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North Queensway Innovation Park: after six years, still no takers for the opportunities offered by Sea Change Sussex.

Public funds for Sea Change to develop empty business park

Sea Change Sussex has been allocated £3.5m of public funds to finance a fresh attempt to develop the vacant North Queensway Innovation Park, but its plans have been criticised for posing danger to the local ecology. Nick Terdre reports.

Sea Change Sussex plans to build 4,000 sq metres of industrial units on two plots of the undeveloped North Queensway Innovation Park in north-west Hastings. It has secured a £3.5m grant to cover construction costs from the government’s Getting Building Fund through the auspices of the South East Local Enterprise Partnership (Selep).

Total project cost is £4.5m, according to Selep, with the balance to be provided from Sea Change’s own funds.

In its grant application in September the economic development company said it was confident of receiving planning permission from Hastings Borough Council in October; it envisaged starting construction in January and completing it next October. However, in February it was still embroiled with the planning department in the preparatory steps towards submitting a planning application.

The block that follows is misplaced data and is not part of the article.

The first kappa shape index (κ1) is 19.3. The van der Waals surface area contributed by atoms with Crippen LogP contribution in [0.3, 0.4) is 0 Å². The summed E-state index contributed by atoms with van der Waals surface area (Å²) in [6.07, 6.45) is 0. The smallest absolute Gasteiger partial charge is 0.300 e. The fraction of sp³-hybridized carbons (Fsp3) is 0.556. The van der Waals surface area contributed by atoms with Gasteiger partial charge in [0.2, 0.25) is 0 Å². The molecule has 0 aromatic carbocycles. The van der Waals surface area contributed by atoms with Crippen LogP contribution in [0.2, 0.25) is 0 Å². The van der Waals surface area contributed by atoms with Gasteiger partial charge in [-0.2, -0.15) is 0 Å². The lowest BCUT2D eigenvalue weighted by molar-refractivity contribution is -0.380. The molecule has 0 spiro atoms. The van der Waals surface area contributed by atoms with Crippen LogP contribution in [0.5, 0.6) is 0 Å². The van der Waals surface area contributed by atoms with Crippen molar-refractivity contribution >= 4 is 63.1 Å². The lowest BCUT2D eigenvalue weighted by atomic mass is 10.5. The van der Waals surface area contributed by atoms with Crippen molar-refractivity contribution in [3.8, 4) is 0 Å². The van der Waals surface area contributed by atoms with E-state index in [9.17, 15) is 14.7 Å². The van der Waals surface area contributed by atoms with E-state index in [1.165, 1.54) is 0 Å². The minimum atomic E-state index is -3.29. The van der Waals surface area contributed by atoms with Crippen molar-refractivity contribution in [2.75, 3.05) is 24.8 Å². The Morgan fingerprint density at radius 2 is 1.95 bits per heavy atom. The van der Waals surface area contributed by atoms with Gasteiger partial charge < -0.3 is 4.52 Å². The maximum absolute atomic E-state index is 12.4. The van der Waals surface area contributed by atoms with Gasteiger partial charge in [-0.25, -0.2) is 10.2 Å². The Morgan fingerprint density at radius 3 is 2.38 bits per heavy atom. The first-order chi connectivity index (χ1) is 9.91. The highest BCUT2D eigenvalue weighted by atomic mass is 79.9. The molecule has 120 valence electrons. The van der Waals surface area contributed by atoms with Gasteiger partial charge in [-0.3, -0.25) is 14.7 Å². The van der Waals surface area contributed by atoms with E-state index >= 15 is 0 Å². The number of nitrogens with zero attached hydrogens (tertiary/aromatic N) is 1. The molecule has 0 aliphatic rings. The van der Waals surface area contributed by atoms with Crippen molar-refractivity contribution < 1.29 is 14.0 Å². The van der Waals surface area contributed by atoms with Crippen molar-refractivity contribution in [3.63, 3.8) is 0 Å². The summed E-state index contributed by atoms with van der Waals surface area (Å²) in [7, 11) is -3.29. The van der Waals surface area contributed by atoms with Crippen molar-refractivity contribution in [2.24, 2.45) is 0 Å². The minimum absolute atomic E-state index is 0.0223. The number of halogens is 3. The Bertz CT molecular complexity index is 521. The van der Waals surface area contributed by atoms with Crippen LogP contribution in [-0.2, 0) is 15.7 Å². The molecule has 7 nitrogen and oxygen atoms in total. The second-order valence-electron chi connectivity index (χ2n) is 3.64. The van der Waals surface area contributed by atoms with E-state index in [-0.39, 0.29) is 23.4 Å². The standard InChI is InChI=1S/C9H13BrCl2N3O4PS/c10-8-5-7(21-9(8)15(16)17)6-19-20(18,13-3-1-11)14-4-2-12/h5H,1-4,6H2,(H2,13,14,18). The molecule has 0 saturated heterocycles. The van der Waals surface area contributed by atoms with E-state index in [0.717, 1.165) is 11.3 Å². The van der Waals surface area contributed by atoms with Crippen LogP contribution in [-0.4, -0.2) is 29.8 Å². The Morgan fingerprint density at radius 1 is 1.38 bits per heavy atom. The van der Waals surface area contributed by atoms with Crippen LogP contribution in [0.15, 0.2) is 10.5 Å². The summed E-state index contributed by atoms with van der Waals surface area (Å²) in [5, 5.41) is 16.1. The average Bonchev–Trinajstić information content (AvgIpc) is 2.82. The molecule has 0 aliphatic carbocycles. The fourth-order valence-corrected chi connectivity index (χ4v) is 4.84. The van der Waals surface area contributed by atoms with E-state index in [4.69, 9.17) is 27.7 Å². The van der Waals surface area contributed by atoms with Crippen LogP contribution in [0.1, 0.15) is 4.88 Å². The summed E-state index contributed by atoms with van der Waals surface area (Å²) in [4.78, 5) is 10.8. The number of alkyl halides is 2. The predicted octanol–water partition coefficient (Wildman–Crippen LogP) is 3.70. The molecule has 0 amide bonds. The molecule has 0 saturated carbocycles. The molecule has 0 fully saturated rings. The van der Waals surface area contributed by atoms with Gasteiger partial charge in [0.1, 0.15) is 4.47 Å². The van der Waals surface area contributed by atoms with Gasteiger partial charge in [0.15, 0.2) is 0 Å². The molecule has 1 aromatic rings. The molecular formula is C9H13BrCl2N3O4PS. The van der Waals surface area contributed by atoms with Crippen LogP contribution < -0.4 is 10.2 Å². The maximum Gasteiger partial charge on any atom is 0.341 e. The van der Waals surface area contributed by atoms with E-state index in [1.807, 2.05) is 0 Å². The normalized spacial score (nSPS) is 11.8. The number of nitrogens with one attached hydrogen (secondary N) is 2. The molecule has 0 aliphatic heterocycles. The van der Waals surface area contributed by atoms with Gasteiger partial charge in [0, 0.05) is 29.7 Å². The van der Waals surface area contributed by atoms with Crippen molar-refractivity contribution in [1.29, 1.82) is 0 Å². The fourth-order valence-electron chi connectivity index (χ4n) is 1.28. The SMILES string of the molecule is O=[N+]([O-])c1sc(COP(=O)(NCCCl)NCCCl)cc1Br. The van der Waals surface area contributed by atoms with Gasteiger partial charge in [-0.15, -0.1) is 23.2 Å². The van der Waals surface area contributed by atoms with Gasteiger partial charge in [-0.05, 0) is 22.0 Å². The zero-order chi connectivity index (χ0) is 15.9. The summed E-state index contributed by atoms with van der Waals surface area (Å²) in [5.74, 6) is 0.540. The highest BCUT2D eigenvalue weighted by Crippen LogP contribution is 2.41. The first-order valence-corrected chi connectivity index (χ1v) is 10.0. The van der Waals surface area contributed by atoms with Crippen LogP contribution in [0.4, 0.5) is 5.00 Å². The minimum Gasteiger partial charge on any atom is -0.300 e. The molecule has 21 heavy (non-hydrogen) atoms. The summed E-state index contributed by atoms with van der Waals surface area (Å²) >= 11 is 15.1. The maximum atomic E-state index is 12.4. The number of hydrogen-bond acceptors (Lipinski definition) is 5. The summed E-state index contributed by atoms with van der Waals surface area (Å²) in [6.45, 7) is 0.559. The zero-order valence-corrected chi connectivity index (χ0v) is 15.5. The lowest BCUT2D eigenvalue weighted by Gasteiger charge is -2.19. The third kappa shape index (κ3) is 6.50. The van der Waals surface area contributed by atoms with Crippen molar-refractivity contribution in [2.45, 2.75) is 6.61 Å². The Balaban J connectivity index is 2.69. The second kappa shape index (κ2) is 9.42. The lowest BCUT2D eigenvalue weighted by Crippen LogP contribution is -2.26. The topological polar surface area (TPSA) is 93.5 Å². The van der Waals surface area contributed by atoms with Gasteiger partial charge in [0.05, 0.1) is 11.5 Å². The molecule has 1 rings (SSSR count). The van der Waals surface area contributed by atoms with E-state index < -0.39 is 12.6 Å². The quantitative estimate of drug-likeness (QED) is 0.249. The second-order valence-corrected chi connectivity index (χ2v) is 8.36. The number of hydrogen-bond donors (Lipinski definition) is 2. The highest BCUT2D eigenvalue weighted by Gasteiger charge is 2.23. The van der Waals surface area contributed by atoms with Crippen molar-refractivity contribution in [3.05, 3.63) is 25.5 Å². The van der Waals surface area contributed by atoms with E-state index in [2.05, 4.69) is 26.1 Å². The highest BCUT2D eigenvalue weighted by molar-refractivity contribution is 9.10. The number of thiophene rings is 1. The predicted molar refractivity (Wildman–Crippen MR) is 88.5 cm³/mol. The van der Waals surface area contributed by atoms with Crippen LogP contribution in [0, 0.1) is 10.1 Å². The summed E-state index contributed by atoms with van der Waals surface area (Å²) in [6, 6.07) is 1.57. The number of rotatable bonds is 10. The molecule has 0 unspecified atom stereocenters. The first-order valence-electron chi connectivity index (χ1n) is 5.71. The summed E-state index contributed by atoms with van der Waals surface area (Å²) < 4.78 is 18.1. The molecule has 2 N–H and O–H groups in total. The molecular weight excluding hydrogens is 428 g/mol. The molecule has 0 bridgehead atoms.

According to Seachangewatch, which monitors Sea Change’s activities, the project puts at risk the adjacent Marline Valley nature reserve and Site of Special Scientific Interest (SSSI). It cites Natural England, the government’s adviser for the natural environment, which in a comment to the planning department expressed “considerable concerns” that the run-off from the project into the SSSI could damage fragile habitats.

“Great concern”

In response to past applications NE has commented extensively on how it considers the risks to the SSSI should be handled. As regards the current proposal it wrote, “It is a matter of great concern that our clear advice is not being followed with the latest proposals.” It repeats its call that any development on the site should incorporate a Suds – sustainable urban drainage system.

“This is a critical point for these schemes. We would therefore welcome an updated scheme that utilised Suds in particular as this matter is so important for the SSSI.”

The two plots which Sea Change proposes to develop. Omitting plot 2.1, as suggested by Natural England, would significantly diminish returns, the company said (image: Sea Change application to Selep).